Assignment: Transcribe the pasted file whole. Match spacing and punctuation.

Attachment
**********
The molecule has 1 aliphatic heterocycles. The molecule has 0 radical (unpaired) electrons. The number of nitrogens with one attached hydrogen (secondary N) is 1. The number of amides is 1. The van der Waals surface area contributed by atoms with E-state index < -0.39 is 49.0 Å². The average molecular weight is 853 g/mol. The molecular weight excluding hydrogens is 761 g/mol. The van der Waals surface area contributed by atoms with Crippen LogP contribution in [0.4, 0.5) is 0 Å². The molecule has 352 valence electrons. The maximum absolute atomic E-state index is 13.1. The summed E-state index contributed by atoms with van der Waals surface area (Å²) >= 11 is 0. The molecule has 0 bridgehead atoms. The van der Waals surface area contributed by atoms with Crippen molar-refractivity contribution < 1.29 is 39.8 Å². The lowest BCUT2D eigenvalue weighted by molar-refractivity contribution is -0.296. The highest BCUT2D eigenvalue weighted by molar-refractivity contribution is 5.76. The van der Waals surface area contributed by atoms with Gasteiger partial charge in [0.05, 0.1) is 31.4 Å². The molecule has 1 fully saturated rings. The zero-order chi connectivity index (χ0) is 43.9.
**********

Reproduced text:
The molecule has 1 aliphatic heterocycles. The molecule has 0 radical (unpaired) electrons. The number of nitrogens with one attached hydrogen (secondary N) is 1. The number of amides is 1. The van der Waals surface area contributed by atoms with E-state index < -0.39 is 49.0 Å². The average molecular weight is 853 g/mol. The molecular weight excluding hydrogens is 761 g/mol. The van der Waals surface area contributed by atoms with Crippen LogP contribution in [0.4, 0.5) is 0 Å². The molecule has 352 valence electrons. The maximum absolute atomic E-state index is 13.1. The summed E-state index contributed by atoms with van der Waals surface area (Å²) >= 11 is 0. The molecule has 0 bridgehead atoms. The van der Waals surface area contributed by atoms with Crippen molar-refractivity contribution < 1.29 is 39.8 Å². The lowest BCUT2D eigenvalue weighted by molar-refractivity contribution is -0.296. The highest BCUT2D eigenvalue weighted by molar-refractivity contribution is 5.76. The van der Waals surface area contributed by atoms with Gasteiger partial charge in [0.05, 0.1) is 31.4 Å². The molecule has 1 fully saturated rings. The zero-order chi connectivity index (χ0) is 43.9.